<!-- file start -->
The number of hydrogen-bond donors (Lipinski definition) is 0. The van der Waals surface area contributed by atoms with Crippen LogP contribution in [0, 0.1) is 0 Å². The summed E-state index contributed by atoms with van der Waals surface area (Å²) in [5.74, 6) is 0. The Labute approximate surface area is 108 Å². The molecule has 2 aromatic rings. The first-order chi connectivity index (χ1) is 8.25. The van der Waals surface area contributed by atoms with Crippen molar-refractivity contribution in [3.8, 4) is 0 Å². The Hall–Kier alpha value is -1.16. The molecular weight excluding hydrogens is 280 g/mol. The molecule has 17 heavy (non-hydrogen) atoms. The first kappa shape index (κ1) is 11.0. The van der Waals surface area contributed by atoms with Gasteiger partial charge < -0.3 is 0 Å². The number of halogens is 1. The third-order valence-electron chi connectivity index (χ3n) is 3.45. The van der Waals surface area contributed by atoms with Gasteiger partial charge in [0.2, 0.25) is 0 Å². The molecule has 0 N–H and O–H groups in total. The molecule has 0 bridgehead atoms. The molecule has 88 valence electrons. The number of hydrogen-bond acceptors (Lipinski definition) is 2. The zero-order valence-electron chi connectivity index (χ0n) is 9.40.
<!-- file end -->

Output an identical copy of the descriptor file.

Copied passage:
The number of hydrogen-bond donors (Lipinski definition) is 0. The van der Waals surface area contributed by atoms with Crippen LogP contribution in [0, 0.1) is 0 Å². The summed E-state index contributed by atoms with van der Waals surface area (Å²) in [5.74, 6) is 0. The Labute approximate surface area is 108 Å². The molecule has 2 aromatic rings. The first-order chi connectivity index (χ1) is 8.25. The van der Waals surface area contributed by atoms with Crippen molar-refractivity contribution in [3.8, 4) is 0 Å². The Hall–Kier alpha value is -1.16. The molecular weight excluding hydrogens is 280 g/mol. The molecule has 17 heavy (non-hydrogen) atoms. The first kappa shape index (κ1) is 11.0. The van der Waals surface area contributed by atoms with Gasteiger partial charge < -0.3 is 0 Å². The number of halogens is 1. The third-order valence-electron chi connectivity index (χ3n) is 3.45. The van der Waals surface area contributed by atoms with Gasteiger partial charge in [0.2, 0.25) is 0 Å². The molecule has 0 N–H and O–H groups in total. The molecule has 0 bridgehead atoms. The molecule has 88 valence electrons. The number of hydrogen-bond acceptors (Lipinski definition) is 2. The zero-order valence-electron chi connectivity index (χ0n) is 9.40.